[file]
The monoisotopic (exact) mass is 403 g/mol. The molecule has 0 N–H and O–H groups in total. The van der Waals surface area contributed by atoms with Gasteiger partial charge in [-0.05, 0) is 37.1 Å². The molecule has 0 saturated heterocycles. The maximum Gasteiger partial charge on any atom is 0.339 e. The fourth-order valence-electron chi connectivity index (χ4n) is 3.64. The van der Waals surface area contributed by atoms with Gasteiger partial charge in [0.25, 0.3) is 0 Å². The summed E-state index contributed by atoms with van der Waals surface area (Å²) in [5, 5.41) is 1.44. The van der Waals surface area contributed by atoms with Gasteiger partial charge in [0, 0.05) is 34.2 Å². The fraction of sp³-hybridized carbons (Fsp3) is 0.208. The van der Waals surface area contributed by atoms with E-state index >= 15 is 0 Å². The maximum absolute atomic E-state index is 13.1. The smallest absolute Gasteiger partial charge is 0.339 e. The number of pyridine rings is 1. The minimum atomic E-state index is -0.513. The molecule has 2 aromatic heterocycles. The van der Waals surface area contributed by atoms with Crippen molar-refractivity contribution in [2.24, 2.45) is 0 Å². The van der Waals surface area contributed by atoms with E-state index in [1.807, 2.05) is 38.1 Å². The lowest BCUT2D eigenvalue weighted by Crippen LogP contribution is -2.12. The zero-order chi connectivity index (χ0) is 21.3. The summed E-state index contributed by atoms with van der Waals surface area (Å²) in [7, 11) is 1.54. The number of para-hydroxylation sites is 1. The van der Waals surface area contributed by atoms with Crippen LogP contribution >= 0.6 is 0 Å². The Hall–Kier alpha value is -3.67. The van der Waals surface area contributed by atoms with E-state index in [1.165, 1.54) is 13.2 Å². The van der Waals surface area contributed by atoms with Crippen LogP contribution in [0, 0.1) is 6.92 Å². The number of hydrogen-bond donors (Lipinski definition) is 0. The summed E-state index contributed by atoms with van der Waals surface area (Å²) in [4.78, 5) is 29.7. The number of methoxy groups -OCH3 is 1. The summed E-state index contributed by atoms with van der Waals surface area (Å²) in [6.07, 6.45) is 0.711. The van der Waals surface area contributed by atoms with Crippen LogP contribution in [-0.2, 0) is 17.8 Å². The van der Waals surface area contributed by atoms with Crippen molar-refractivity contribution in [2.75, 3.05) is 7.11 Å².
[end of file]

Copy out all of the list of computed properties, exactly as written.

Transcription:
The monoisotopic (exact) mass is 403 g/mol. The molecule has 0 N–H and O–H groups in total. The van der Waals surface area contributed by atoms with Gasteiger partial charge in [-0.05, 0) is 37.1 Å². The molecule has 0 saturated heterocycles. The maximum Gasteiger partial charge on any atom is 0.339 e. The fourth-order valence-electron chi connectivity index (χ4n) is 3.64. The van der Waals surface area contributed by atoms with Gasteiger partial charge in [0.25, 0.3) is 0 Å². The summed E-state index contributed by atoms with van der Waals surface area (Å²) in [5, 5.41) is 1.44. The van der Waals surface area contributed by atoms with Gasteiger partial charge in [0, 0.05) is 34.2 Å². The fraction of sp³-hybridized carbons (Fsp3) is 0.208. The van der Waals surface area contributed by atoms with E-state index >= 15 is 0 Å². The maximum absolute atomic E-state index is 13.1. The smallest absolute Gasteiger partial charge is 0.339 e. The number of pyridine rings is 1. The minimum atomic E-state index is -0.513. The molecule has 2 aromatic heterocycles. The van der Waals surface area contributed by atoms with Crippen molar-refractivity contribution in [2.24, 2.45) is 0 Å². The van der Waals surface area contributed by atoms with E-state index in [1.807, 2.05) is 38.1 Å². The lowest BCUT2D eigenvalue weighted by Crippen LogP contribution is -2.12. The zero-order chi connectivity index (χ0) is 21.3. The summed E-state index contributed by atoms with van der Waals surface area (Å²) in [7, 11) is 1.54. The number of para-hydroxylation sites is 1. The van der Waals surface area contributed by atoms with Crippen LogP contribution >= 0.6 is 0 Å². The Hall–Kier alpha value is -3.67. The van der Waals surface area contributed by atoms with E-state index in [1.165, 1.54) is 13.2 Å². The van der Waals surface area contributed by atoms with Crippen LogP contribution in [0, 0.1) is 6.92 Å². The number of hydrogen-bond donors (Lipinski definition) is 0. The summed E-state index contributed by atoms with van der Waals surface area (Å²) in [4.78, 5) is 29.7. The number of methoxy groups -OCH3 is 1. The summed E-state index contributed by atoms with van der Waals surface area (Å²) in [6.07, 6.45) is 0.711. The van der Waals surface area contributed by atoms with Crippen LogP contribution in [-0.2, 0) is 17.8 Å². The van der Waals surface area contributed by atoms with Crippen molar-refractivity contribution in [2.75, 3.05) is 7.11 Å².